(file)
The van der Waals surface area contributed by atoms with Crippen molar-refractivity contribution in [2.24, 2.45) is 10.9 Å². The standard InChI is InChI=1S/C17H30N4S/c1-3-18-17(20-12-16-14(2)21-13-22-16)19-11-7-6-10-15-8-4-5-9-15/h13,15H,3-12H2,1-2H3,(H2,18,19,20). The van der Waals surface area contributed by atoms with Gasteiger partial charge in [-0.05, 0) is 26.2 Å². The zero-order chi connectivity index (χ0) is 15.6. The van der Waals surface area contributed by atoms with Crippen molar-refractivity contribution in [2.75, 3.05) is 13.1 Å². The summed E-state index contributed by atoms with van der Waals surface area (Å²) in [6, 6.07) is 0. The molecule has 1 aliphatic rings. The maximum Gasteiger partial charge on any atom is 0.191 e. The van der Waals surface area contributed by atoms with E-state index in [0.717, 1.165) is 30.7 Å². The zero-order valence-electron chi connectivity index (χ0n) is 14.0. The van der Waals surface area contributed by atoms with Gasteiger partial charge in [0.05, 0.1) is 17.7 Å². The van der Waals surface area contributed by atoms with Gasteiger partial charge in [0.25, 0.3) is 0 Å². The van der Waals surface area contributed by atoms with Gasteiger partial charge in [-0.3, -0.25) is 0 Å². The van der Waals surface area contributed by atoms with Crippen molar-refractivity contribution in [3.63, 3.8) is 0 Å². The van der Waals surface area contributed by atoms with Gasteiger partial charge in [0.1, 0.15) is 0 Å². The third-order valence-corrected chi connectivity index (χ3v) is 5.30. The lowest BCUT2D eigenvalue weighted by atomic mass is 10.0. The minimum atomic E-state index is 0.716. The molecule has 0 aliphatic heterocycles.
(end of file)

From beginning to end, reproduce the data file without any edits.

The van der Waals surface area contributed by atoms with Crippen molar-refractivity contribution in [2.24, 2.45) is 10.9 Å². The standard InChI is InChI=1S/C17H30N4S/c1-3-18-17(20-12-16-14(2)21-13-22-16)19-11-7-6-10-15-8-4-5-9-15/h13,15H,3-12H2,1-2H3,(H2,18,19,20). The van der Waals surface area contributed by atoms with Gasteiger partial charge in [-0.05, 0) is 26.2 Å². The zero-order chi connectivity index (χ0) is 15.6. The van der Waals surface area contributed by atoms with Crippen molar-refractivity contribution in [2.75, 3.05) is 13.1 Å². The summed E-state index contributed by atoms with van der Waals surface area (Å²) in [6, 6.07) is 0. The molecule has 1 aliphatic rings. The maximum Gasteiger partial charge on any atom is 0.191 e. The van der Waals surface area contributed by atoms with E-state index in [0.717, 1.165) is 30.7 Å². The zero-order valence-electron chi connectivity index (χ0n) is 14.0. The van der Waals surface area contributed by atoms with Gasteiger partial charge in [0.05, 0.1) is 17.7 Å². The van der Waals surface area contributed by atoms with Gasteiger partial charge in [0.25, 0.3) is 0 Å². The van der Waals surface area contributed by atoms with Gasteiger partial charge in [-0.3, -0.25) is 0 Å². The van der Waals surface area contributed by atoms with Crippen molar-refractivity contribution in [3.63, 3.8) is 0 Å². The van der Waals surface area contributed by atoms with Gasteiger partial charge in [0.1, 0.15) is 0 Å². The third-order valence-corrected chi connectivity index (χ3v) is 5.30. The lowest BCUT2D eigenvalue weighted by atomic mass is 10.0. The minimum atomic E-state index is 0.716. The molecule has 0 aliphatic heterocycles.